It’s hard asking questions within a community that has long felt vilified and misrepresented in America. I was researching a story about halaqas and this took me to a mosque in Redmond. But when I told a Redmond Muslim community member, who has requested to remain anonymous, that I was a journalist, he replied: “I hope you learn to present the community better.” The comment showed me I needed experience, so on October 14, I found myself in Hillman City Collaboratory for a “Being Muslim” seminar.
According to Arsalan Bukhari, the executive-director at the Center for American Islamic Relations, halaqa means circle in Arabic and accordingly is named because participants sit together in a circle to discuss topics.
“[Halaqa is] usually to do with something religious or important going on in society,” Hatem said.
Organized by Wasat, a Muslim community organization, and led by Qasim Hatem, a prominent Muslim speaker, “Being Muslim” is a public event introducing basics on Islamic religion, traditions, and culture weekly on Wednesday evenings. “It’s an opportunity to facilitate communication about the basics of Islam,” Hatem said.
Sitting down at the first lecture in a circle with 23 other attendees, it was intriguing to hear “As-Salam-u-Alaikum,” a greeting common among Muslims, from non-Muslims, too.
The crowd included Spaniards, Romanians, Ghanaians, and Americans. During the lecture, Samuel Chesneau, a non-Muslim member of Wasat, tried to encourage questions from the crowd: “It’s an open space. Pretty much no question is off limits.”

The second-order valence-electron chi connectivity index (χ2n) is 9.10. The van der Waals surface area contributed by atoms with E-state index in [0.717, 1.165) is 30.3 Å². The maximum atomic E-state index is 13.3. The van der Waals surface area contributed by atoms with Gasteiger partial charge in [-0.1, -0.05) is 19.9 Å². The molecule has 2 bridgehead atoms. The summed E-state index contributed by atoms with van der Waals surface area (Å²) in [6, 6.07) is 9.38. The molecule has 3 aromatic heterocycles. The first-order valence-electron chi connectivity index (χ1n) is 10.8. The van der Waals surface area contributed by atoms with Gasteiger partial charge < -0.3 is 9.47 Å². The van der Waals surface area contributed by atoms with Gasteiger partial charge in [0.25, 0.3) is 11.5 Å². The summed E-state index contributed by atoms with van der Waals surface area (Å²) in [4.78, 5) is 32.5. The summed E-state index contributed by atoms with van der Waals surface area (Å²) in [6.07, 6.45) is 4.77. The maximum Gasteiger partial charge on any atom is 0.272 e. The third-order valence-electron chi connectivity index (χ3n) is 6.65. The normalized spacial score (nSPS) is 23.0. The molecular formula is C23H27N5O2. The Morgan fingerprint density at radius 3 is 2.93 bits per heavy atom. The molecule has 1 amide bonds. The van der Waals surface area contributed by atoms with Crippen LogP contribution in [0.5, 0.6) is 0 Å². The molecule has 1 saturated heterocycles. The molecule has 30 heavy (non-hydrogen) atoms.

An audience member asked how to balance American culture with Islamic culture. “As long as the culture doesn’t conflict with Islam it is encouraged to protect it,” said Hatem. He used the example of a samurai Muslim who is allowed to carry a sword and wear Hakama, traditional Japanese garment, since it doesn’t conflict with Islam at the fundamental level.
He explained how Native Americans are allowed to protect their identity by believing in a great spirit, respecting the land, along with following their other traditions and cultures because those don’t conflict either.
Another member followed up questioning the allowance to believe in a Great Spirit when the only higher power in Islam is Allah, or God. “The belief requires tweaking,” said Hatem, with a smile. He added that some could consider Allah as the Great Spirit or the angel Gabriel, who has also been referenced as the Great Spirit in holy text.
After the seminar, many stayed to talk and bond with one another. It gave me a chance to see what inspired people to come and whether any planned to keep coming.
“I really enjoyed it. I’ll intend to [come again], since I live so close,” said Ian Morgan, one of the attendees. Morgan, who is friends with some of Wasat’s members, told me a little history behind the organization and introduced me to some of the others from the seminar.
Nick Sorosky, another attendee from New York found it a valuable experience, since some of his friends are Muslims. “How do you learn anything? You have to interact with it [Muslims and Islam],” he said. “The barriers and walls we have are shaped by personal experience and breakdown with knowledge that we didn’t have before.”
What I found that day were people looking to connect with Muslims and care about learning to facilitate understanding about Islam in society.
Zubayr Motiwala, a Muslim attendee, mentioned: “I know how difficult it can be being new and getting used to the community.”
Natasha Humayun, who had an Islamic upbringing said: “In this day and age where Islamophobia runs rampant, it is as important as ever for people to understand and relate to Muslims on a personal level.”